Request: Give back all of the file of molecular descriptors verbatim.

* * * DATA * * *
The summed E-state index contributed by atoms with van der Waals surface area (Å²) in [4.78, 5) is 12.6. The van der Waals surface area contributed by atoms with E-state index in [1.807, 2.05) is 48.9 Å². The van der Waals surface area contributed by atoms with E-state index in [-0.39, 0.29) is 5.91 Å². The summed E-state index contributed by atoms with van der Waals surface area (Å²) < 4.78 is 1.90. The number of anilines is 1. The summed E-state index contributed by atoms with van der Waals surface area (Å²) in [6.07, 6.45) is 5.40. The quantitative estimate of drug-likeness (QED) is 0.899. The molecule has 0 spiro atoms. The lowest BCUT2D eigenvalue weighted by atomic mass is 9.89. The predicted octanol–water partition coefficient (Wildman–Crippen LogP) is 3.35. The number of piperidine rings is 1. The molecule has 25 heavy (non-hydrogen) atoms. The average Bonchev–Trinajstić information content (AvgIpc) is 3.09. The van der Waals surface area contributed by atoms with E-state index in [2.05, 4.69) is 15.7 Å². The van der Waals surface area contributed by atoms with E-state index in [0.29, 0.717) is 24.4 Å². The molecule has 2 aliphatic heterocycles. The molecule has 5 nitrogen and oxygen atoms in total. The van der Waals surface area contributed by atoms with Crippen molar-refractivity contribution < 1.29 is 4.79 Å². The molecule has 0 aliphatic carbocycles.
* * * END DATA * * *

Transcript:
The summed E-state index contributed by atoms with van der Waals surface area (Å²) in [4.78, 5) is 12.6. The van der Waals surface area contributed by atoms with E-state index in [1.807, 2.05) is 48.9 Å². The van der Waals surface area contributed by atoms with E-state index in [-0.39, 0.29) is 5.91 Å². The summed E-state index contributed by atoms with van der Waals surface area (Å²) < 4.78 is 1.90. The number of anilines is 1. The summed E-state index contributed by atoms with van der Waals surface area (Å²) in [6.07, 6.45) is 5.40. The quantitative estimate of drug-likeness (QED) is 0.899. The molecule has 0 spiro atoms. The lowest BCUT2D eigenvalue weighted by atomic mass is 9.89. The predicted octanol–water partition coefficient (Wildman–Crippen LogP) is 3.35. The number of piperidine rings is 1. The molecule has 25 heavy (non-hydrogen) atoms. The average Bonchev–Trinajstić information content (AvgIpc) is 3.09. The van der Waals surface area contributed by atoms with E-state index in [2.05, 4.69) is 15.7 Å². The van der Waals surface area contributed by atoms with E-state index in [0.29, 0.717) is 24.4 Å². The molecule has 2 aliphatic heterocycles. The molecule has 5 nitrogen and oxygen atoms in total. The van der Waals surface area contributed by atoms with Crippen molar-refractivity contribution < 1.29 is 4.79 Å². The molecule has 0 aliphatic carbocycles.